Coronavirus: Malaysia to reimpose lockdown if new cases cross 100 a day

The cumulative tally of infections in the country stands at 8,884. PHOTO: REUTERS

KUALA LUMPUR • The Malaysian government will reimpose its countrywide lockdown should the number of new Covid-19 cases climb to more than 100 a day, the minister in charge of managing the coronavirus outbreak said yesterday.

The South-east Asian country is now under what it calls the recovery movement control order (MCO), with most businesses allowed to operate if they follow health measures such as recording the temperatures of those entering malls, offices and shops, and recording the visits with contact tracing apps.

But daily new cases have been spiking again in the past week.

"If it reaches three digits, we have no choice but to reintroduce the MCO and we will see," Senior Minister for Security Ismail Sabri Yaakob told reporters in the Kelantan capital Kota Baru, as quoted by Bernama news agency.

Malaysia reported 13 new Covid-19 cases yesterday, compared with 23 last Saturday, 21 last Friday and nine last Thursday.

The Health Ministry had announced just over three weeks ago, on July 1, that the country had recorded zero cases of local transmission for the first time since March, and had only one new case that was imported.

"I understand that if the MCO is enforced again, it will make things difficult for all parties, including those of us who want to work and so on but this measure must be taken," Datuk Seri Ismail said, as quoted by the national news agency.

According to compiled data on Malaysiakini, Malaysia last reported more than 100 cases a day on June 4, when 277 cases were reported.

The cumulative tally of infections in the country stands at 8,884. There were no new fatalities, with the death toll remaining at 123.

Mr Ismail said one main reason for the resurgence of cases is the public's complacency.

"This is because the public has forgotten what needs to be done when we eased the standard operating procedures... the number of cases begins to rise again," he said, as quoted by Bernama.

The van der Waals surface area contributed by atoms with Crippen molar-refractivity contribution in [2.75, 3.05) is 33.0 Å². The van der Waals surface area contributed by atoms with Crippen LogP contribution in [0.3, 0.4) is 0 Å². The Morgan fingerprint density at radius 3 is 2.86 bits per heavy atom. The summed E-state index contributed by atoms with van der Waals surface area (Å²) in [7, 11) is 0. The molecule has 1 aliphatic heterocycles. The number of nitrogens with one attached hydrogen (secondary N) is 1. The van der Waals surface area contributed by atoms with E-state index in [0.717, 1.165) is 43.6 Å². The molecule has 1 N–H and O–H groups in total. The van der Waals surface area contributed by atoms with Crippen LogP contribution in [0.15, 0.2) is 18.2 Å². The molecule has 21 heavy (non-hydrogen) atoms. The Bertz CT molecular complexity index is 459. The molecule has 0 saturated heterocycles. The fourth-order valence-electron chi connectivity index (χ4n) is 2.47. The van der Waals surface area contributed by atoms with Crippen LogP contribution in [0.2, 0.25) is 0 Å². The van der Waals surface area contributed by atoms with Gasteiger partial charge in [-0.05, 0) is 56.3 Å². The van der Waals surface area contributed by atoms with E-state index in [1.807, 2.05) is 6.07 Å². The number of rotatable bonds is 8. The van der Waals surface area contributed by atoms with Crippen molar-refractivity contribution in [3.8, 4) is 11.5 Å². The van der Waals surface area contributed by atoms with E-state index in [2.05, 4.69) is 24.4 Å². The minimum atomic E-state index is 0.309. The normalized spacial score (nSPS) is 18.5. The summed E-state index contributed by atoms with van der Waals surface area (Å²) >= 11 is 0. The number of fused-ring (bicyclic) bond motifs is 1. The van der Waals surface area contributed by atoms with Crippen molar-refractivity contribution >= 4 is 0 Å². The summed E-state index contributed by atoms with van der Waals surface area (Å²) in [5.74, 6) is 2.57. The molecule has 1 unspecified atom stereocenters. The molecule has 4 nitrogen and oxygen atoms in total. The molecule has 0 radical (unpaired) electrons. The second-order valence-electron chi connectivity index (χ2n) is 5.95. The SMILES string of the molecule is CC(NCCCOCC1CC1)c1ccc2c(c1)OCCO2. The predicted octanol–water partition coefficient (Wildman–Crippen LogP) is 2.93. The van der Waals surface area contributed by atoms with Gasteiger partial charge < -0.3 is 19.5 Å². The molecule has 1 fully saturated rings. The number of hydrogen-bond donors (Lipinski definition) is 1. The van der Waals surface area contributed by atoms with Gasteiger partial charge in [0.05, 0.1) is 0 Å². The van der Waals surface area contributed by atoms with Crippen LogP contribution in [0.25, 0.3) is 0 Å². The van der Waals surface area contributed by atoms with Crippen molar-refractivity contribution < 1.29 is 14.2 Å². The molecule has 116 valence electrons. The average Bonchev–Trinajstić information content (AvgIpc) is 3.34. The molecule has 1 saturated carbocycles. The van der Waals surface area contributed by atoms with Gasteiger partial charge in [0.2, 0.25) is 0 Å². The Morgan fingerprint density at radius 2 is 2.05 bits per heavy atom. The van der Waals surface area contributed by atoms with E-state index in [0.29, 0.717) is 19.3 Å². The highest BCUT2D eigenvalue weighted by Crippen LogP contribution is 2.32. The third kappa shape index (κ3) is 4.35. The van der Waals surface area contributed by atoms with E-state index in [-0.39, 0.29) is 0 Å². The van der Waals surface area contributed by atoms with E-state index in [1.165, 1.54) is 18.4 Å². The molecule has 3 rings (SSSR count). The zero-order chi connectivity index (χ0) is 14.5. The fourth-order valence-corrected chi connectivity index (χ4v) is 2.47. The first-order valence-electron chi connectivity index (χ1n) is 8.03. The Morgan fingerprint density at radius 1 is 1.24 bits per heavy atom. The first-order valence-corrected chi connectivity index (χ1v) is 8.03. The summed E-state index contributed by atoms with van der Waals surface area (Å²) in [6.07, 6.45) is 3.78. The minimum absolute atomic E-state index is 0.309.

Malaysia implemented the MCO on March 18, locking down much of the country for more than three months as it tried to reduce the number of new daily cases, especially after a super-spreader event involving a mass gathering by the Tabligh missionary group at a mosque in Kuala Lumpur.

During the MCO, most people were allowed to leave their homes only to buy groceries, food or medicine, and only essential workers such as hospital and supermarket staff were allowed to leave their homes daily.

Some businesses were allowed to reopen from May 4 under what was called a conditional MCO, as new cases began to taper off.

From June 10, under the recovery MCO, almost all social, educational, religious, business and economic sectors were allowed to resume operations in stages.

Travel between Malaysia's 13 states was also allowed to resume.

In a move to enforce recovery MCO measures, the authorities have arrested 617 people for various violations, Mr Ismail said.

Twenty were remanded by police for investigations and 597 were issued fines.

Conducting pub and nightclub operations, which remain prohibited, as well as failure to observe social distancing rules were among the violations that led to their arrests.

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A version of this article appeared in the print edition of The Straits Times on July 27, 2020, with the headline Coronavirus: Malaysia to reimpose lockdown if new cases cross 100 a day. Subscribe